Is Walking Good For Sciatic Nerve Pain?

By Ben Loomis – DSC_9441.jpg, CC BY 2.0,

If you have sciatica pain, you may be tempted to take your bed to rest. You will realize very quickly that not only does resting not help in many cases, it could make your pain worse. But is walking good for sciatica, or some other kind of exercise? It’s definitely. Here ‘s exactly what you need to know.

What is sciatica?

Sciatica describes a particular type of pain. The sciatic nerve is the longest and widest nerve in the body. It originates in the lumbar spine, and then runs through the buttocks, down the hip, and all the way to the foot on the outside of your leg. Any injury anywhere on the nerve can cause sciatic pain.

Bulging or herniated disks are typical causes of sciatic pain, such as spinal stenosis. Sciatic pain may also be caused by osteoarthritis, spinal fracture, or disk degeneration when the spine bones place pressure on the sciatic nerve. People between 45 and 64 years of age are most likely to experience sciatic pain. Risk factors include such things as repetitive stress injury, smoking, and height or weight gain.

Is walking good for sciatica?

One of the best questions to ask your doctor when you are diagnosed with sciatica is this: is walking good for sciatica nerve pain? The answer is a resounding yes to the vast majority of patients. Walking for sciatica is a first-line treatment for pain relief and healing.

Consider the following research findings:

  • A study of 35,000 people found that walking or biking reduced the risk of developing sciatica by 33 per cent.
  • Physical activity, including walking, had better long-term outcomes than surgery.
  • Walking will reduce inflammation and pain

A number of additional studies have shown that the old sciatica treatment of bed rest actually does more harm than good. Nowadays, your doctor is much more likely to tell you to lace your walking shoes and hit the trail.

Here are 2 walking tips to help improve your shape and avoid sciatica pain.

  1. Engage your core muscles to support the spine.

Actively engaging your abdominal muscles will protect your sciatic nerve roots by minimizing the pressure on your spine. Stress and fatigue of these muscles increase considerably when incorrect walking is used. A weak core, in turn, may cause additional back pain and worsen your sciatica symptoms. Here’s how to correctly use your abdominal muscles:

  • Stand upright, man. Keep your head and shoulders tall and focus on a distance spot.
  • Just focus on your breathing. Rhythmic breathing helps keep your mind focused and alert while walking.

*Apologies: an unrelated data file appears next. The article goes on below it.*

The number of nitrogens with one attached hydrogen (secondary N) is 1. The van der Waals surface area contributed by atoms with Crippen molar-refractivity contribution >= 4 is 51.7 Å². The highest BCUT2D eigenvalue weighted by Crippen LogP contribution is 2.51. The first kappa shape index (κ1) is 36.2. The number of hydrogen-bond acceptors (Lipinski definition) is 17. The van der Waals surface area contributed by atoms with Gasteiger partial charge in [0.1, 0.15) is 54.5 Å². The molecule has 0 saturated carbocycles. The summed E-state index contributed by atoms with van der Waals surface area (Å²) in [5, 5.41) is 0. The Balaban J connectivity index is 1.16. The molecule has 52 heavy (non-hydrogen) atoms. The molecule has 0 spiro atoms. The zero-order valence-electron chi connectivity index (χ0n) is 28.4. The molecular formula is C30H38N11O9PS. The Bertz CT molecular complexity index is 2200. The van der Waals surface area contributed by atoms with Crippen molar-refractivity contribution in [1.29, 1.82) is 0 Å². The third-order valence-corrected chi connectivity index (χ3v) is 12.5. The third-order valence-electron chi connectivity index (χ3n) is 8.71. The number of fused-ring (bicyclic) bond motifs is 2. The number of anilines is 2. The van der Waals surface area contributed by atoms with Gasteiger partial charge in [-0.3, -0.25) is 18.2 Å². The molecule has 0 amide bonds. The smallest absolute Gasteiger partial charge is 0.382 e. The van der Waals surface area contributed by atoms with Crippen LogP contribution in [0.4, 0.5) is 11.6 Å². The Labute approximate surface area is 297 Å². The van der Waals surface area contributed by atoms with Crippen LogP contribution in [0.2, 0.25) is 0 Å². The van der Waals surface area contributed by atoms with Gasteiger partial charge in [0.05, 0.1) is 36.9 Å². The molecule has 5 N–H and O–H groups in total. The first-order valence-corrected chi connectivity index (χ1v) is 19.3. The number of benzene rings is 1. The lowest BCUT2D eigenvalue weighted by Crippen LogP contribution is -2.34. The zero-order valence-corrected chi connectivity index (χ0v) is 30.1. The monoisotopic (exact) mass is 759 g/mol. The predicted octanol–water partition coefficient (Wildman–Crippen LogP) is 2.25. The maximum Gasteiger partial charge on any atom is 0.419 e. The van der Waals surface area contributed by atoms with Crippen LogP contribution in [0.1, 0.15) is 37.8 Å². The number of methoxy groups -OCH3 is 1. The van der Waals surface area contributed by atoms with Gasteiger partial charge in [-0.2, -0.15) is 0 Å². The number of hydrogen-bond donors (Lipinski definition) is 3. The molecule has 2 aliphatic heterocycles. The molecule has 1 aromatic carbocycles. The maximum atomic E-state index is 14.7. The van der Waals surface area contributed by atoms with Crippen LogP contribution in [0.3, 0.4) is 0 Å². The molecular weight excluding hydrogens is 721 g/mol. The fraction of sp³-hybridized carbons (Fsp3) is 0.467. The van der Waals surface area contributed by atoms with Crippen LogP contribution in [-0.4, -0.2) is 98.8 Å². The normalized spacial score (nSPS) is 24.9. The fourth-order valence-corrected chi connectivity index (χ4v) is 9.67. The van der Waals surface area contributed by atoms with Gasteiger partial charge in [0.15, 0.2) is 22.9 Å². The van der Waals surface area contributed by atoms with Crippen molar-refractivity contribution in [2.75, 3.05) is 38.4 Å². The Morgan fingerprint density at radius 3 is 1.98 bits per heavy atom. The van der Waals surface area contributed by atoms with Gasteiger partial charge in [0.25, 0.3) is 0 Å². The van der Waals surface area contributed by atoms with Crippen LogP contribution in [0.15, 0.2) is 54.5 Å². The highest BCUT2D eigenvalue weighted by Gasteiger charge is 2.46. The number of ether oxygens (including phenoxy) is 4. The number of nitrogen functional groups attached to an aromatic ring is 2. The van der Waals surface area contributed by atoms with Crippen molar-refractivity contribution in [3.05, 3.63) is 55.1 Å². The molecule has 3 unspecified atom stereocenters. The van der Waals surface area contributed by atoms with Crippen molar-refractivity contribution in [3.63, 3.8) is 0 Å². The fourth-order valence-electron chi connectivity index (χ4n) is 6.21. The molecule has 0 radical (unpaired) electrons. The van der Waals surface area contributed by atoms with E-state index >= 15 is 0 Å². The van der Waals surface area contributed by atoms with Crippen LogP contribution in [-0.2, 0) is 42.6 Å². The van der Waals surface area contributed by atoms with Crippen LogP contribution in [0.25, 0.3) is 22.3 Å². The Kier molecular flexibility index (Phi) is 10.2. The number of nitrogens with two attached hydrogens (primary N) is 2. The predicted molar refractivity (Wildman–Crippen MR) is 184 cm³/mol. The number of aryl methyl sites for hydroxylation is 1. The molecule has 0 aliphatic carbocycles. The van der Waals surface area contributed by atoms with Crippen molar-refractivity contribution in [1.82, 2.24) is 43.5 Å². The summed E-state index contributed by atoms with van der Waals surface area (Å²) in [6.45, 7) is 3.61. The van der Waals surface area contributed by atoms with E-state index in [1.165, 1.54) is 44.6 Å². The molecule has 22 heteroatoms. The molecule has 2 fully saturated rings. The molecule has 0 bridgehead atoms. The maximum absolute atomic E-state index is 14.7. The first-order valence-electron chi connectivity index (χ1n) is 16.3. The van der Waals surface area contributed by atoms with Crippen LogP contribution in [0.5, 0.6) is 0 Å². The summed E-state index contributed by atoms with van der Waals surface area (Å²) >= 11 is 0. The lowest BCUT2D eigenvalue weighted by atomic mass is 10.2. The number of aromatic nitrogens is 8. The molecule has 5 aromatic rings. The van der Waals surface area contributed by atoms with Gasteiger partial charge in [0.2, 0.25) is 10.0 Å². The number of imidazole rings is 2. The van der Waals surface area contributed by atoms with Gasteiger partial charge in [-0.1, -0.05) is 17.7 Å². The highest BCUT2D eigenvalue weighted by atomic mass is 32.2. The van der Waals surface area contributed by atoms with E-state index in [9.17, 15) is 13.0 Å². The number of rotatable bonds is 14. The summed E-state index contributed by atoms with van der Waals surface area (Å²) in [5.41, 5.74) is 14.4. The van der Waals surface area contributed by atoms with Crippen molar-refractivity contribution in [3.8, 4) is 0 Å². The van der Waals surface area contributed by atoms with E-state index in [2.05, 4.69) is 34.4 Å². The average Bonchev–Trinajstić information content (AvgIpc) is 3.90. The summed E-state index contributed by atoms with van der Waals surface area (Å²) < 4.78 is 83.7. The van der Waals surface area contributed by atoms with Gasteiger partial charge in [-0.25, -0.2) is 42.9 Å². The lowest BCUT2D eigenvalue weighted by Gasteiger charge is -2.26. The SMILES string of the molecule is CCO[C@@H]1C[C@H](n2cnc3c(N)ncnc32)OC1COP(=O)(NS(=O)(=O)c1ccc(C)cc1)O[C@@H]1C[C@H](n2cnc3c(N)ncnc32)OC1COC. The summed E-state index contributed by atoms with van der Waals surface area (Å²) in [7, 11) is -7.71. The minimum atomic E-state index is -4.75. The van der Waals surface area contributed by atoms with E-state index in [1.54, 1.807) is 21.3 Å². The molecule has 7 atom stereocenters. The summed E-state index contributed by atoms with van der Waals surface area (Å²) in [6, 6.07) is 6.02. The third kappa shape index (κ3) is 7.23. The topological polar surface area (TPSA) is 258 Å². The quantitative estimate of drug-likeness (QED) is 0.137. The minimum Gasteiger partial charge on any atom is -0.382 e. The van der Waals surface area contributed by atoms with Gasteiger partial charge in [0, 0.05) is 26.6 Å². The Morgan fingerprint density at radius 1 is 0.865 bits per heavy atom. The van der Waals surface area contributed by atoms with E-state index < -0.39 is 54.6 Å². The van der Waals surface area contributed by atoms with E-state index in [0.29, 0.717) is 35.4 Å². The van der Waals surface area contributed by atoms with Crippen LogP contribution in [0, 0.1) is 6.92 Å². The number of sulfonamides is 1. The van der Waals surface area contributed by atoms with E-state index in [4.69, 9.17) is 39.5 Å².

• Tuck in your stomach. Take your stomach slightly to your body for the duration of your walk and keep your pace comfortable; it may be difficult to engage your abdominal muscles if you walk too fast.
  1. Shorten your stride to protect your sciatic nerve. 

Incorrect walking posture can compress your lumbar disks2 and irritate your sciatic nerve. In general, the initial contact of the foot, the length of the leg and the speed of walking must be considered in order to avoid sciatica pain.

Follow these indicators to correct the following steps:

  • Don’t reach out with your toes. Land between your midfoot and heel, then roll gently onto your toes and push off to the next step. This type of initial foot contact will naturally shorten your foot stroke, because it is difficult to roll your foot away from your body.
  • Just slow down. Slower pace usually means shorter steps. You should be able to hold a conversation while walking.

When you walk with the correct posture, the core abdominal and back muscles, as well as the hip, thigh and leg muscles, work in sync to prevent stress on the spine.

Are You Looking for Relief From Back and Sciatica? 

Pace Physical Therapy in San Jose, California specializes in back pain and sciatica relief and recovery therapies.  We pride ourselves on offering the best possible physical therapy available and going above and beyond for our patients. Our highly experienced physical therapist will work with you to improve your function and relieve your pain. We start by assessing the body as a whole. Oftentimes the cause of pain or an injury extends far beyond just the body part or muscle hurting. Without taking a comprehensive look at your entire self, we would be doing you a disservice in fully helping you heal and preventing future limitations. We then move on to fixing your areas of limitation.  Not all diagnoses are created equal. One person with low back pain may have completely different limitations than the next person. Your recovery program needs to be specific to what YOUR body needs and not just the typical exercise program that you can find online to and-aid the real issue. Just because your pain decreases or you can walk longer doesn’t mean that it is enough to get you functioning at the level you want to be. While this often signifies the end of care at your typical PT clinic we don’t stop providing guidance until we help you successfully meet every goal you set for yourself with us on day one. Contact us today to schedule your appointment!